Should investors always be on the lookout for a high active share ratio?

The asset management industry has been square in the crosshairs of regulators, both here and abroad, for some time now. Now that the FCA’s final comprehensive industry review has landed, it looks like the industry will be in store for a substantial shakeup.

But while the headlines are rightly focused on the big-ticket items – systemic underperformance, fee clustering, fund governance and so on – there has been less attention paid to another troublesome industry trend, highlighted in its earlier interim report, namely closet trackers.

These are funds with a low ‘active share ratio’, which essentially measures the degree to which portfolios deviate from the benchmark (from 1 to 100) – basically a snapshot of the extent to which a manager is trying to beat (or simply do something different from) the wider market. ESMA and the FCA have been both been very critical of this all-too-common practise of investors paying ‘active prices’, where they would get better returns by simply switching to an equivalent tracker.

Much of the discussion around active share ratio focuses on the lower end – with the main focus being closet trackers that barely move from the underlying index. These are defined by ESMA as funds with an active share ratio of 60 or less. Risk-comfortable investors who want superior returns and are looking to beat the market should always steer clear of these as a general rule – you won’t get your money’s worth.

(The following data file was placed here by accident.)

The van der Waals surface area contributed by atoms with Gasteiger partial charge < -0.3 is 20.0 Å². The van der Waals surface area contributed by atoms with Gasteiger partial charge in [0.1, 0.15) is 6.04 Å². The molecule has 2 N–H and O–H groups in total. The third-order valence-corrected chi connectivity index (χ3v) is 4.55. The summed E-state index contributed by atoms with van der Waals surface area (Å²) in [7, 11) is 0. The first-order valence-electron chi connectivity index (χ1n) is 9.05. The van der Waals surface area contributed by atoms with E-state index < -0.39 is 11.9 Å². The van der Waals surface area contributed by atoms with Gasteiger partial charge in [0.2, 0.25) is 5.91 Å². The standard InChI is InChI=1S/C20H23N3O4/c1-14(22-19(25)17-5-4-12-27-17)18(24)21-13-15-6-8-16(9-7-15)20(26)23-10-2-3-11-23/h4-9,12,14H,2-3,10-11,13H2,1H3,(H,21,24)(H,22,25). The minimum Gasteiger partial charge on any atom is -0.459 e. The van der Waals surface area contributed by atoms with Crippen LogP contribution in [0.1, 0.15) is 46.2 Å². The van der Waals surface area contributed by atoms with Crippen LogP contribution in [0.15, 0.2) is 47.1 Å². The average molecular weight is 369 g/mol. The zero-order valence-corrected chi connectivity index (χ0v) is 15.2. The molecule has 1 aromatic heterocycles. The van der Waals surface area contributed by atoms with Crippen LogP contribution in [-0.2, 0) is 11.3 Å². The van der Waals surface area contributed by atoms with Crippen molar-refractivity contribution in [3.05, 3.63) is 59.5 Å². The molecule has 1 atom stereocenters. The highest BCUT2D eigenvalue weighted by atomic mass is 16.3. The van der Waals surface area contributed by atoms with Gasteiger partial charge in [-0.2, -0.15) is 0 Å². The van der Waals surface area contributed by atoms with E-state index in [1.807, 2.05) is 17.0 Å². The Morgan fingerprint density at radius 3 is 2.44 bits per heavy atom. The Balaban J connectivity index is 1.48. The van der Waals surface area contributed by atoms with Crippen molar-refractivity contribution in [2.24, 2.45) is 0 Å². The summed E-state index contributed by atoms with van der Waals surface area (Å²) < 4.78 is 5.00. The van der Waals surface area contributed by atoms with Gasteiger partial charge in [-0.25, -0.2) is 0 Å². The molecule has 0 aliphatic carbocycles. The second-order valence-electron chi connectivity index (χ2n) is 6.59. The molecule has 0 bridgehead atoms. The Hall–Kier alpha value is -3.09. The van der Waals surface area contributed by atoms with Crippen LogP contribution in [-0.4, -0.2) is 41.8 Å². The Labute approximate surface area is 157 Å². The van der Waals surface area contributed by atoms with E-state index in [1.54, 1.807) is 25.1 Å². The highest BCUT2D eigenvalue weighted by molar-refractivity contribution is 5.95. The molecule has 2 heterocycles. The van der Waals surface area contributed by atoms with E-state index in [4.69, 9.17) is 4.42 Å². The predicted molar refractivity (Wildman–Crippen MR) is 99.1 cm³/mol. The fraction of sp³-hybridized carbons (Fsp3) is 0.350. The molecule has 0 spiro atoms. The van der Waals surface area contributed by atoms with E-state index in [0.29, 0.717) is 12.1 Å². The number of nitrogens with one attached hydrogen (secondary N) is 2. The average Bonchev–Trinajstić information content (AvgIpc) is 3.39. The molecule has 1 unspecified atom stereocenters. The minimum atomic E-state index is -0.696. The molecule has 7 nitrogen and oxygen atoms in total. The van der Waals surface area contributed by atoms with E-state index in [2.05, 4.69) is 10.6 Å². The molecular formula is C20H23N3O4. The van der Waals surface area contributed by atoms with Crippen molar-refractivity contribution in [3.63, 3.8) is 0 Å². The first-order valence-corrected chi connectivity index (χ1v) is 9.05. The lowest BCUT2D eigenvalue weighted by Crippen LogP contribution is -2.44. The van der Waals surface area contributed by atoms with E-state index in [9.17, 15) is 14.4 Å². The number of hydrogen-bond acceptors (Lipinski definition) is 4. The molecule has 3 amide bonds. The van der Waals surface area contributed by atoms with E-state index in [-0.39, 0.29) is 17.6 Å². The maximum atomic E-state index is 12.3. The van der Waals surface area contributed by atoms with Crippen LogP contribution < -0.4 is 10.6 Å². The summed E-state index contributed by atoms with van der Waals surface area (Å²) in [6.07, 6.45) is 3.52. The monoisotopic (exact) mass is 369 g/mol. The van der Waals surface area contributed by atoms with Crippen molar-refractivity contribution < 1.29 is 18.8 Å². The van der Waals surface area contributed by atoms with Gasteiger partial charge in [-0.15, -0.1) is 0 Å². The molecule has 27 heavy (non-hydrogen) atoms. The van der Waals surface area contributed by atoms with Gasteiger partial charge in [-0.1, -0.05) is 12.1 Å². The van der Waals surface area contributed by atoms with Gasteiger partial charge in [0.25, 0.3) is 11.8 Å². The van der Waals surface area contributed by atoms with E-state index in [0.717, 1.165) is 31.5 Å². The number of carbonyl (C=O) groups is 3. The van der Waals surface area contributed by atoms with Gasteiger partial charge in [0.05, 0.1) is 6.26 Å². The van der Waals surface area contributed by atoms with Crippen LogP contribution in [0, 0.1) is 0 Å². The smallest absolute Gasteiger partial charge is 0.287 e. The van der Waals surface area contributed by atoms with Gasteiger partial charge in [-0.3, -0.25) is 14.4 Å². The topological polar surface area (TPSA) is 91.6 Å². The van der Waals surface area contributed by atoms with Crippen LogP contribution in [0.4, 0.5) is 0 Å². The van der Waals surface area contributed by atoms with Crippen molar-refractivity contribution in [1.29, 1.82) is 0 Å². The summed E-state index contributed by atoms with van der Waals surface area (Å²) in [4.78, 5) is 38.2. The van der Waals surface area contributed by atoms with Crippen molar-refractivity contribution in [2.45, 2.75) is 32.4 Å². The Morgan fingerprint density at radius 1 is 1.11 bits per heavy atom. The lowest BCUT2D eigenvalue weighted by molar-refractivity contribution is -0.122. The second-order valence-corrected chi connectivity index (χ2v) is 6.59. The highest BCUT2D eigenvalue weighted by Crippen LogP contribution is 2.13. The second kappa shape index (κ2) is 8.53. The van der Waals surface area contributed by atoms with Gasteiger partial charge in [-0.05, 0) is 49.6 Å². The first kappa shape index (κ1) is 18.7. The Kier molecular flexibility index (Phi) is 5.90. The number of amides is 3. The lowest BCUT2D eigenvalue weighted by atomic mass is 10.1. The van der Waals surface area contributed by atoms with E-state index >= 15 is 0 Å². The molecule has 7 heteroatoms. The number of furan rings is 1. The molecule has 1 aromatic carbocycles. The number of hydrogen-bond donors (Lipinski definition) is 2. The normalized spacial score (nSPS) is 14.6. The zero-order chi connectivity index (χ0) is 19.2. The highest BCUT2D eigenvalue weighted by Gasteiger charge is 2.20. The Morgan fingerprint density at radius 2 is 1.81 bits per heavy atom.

But does that mean risk-comfortable investors should go the other way and always look for funds with the highest active share ratios?

Not necessarily. It should definitely be a consideration to an extent. A counter-cyclical approach (the best way to drive outperformance in the long run) will automatically and by definition mean moving away from the benchmark a lot of the time (e.g. buying unfavoured stocks, or taking profits during bull runs). Despite ‘buy low, sell high’ being recognised as investment 101, it is astonishing how many do the precise opposite – it’s partly thanks to this that the best managers are able to do as well as they do. So broadly speaking investors should expect a fund manager worth their time to be posting reasonably consistently high active share ratios.

However, at the other extreme, it’s unlikely that a 100 per cent for-the-sake-of-it contrarian approach (the only way to get a ratio of 100) will prove the best strategy. A lot of fund managers with persistently high active share ratios aren’t intentionally aiming to keep their active share ratio high per se – their high ratios simply reflect the fact that their funds are pursuing a different strategy to the crowd. What this strategy is, and the extent to which the manager can deliver on its objectives (and has done in the past), remains a crucial consideration

Nevertheless, sophisticated investors that are looking for outperformance should generally be selecting from funds within the higher range of active share ratios.